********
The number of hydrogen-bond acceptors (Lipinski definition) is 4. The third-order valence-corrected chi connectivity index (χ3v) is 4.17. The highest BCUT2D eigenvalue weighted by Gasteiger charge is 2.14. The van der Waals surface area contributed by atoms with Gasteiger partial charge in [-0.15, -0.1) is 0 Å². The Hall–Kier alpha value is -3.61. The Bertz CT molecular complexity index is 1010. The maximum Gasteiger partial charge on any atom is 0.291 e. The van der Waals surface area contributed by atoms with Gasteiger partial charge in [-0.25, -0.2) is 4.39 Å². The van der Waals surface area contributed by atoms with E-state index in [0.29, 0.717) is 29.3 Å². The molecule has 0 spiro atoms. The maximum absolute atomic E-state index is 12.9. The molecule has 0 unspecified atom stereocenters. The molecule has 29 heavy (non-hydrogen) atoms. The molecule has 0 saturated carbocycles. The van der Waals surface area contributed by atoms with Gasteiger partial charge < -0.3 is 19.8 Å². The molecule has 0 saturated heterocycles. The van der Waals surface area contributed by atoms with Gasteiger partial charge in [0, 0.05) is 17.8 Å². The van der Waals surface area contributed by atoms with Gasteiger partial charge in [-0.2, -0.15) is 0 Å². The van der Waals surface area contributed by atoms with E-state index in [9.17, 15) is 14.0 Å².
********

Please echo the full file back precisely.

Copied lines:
The number of hydrogen-bond acceptors (Lipinski definition) is 4. The third-order valence-corrected chi connectivity index (χ3v) is 4.17. The highest BCUT2D eigenvalue weighted by Gasteiger charge is 2.14. The van der Waals surface area contributed by atoms with Gasteiger partial charge in [-0.15, -0.1) is 0 Å². The Hall–Kier alpha value is -3.61. The Bertz CT molecular complexity index is 1010. The maximum Gasteiger partial charge on any atom is 0.291 e. The van der Waals surface area contributed by atoms with Gasteiger partial charge in [-0.25, -0.2) is 4.39 Å². The van der Waals surface area contributed by atoms with E-state index in [0.29, 0.717) is 29.3 Å². The molecule has 0 spiro atoms. The maximum absolute atomic E-state index is 12.9. The molecule has 0 unspecified atom stereocenters. The molecule has 29 heavy (non-hydrogen) atoms. The molecule has 0 saturated carbocycles. The van der Waals surface area contributed by atoms with Gasteiger partial charge < -0.3 is 19.8 Å². The molecule has 0 saturated heterocycles. The van der Waals surface area contributed by atoms with Gasteiger partial charge in [0, 0.05) is 17.8 Å². The van der Waals surface area contributed by atoms with Gasteiger partial charge in [-0.2, -0.15) is 0 Å². The van der Waals surface area contributed by atoms with E-state index in [9.17, 15) is 14.0 Å².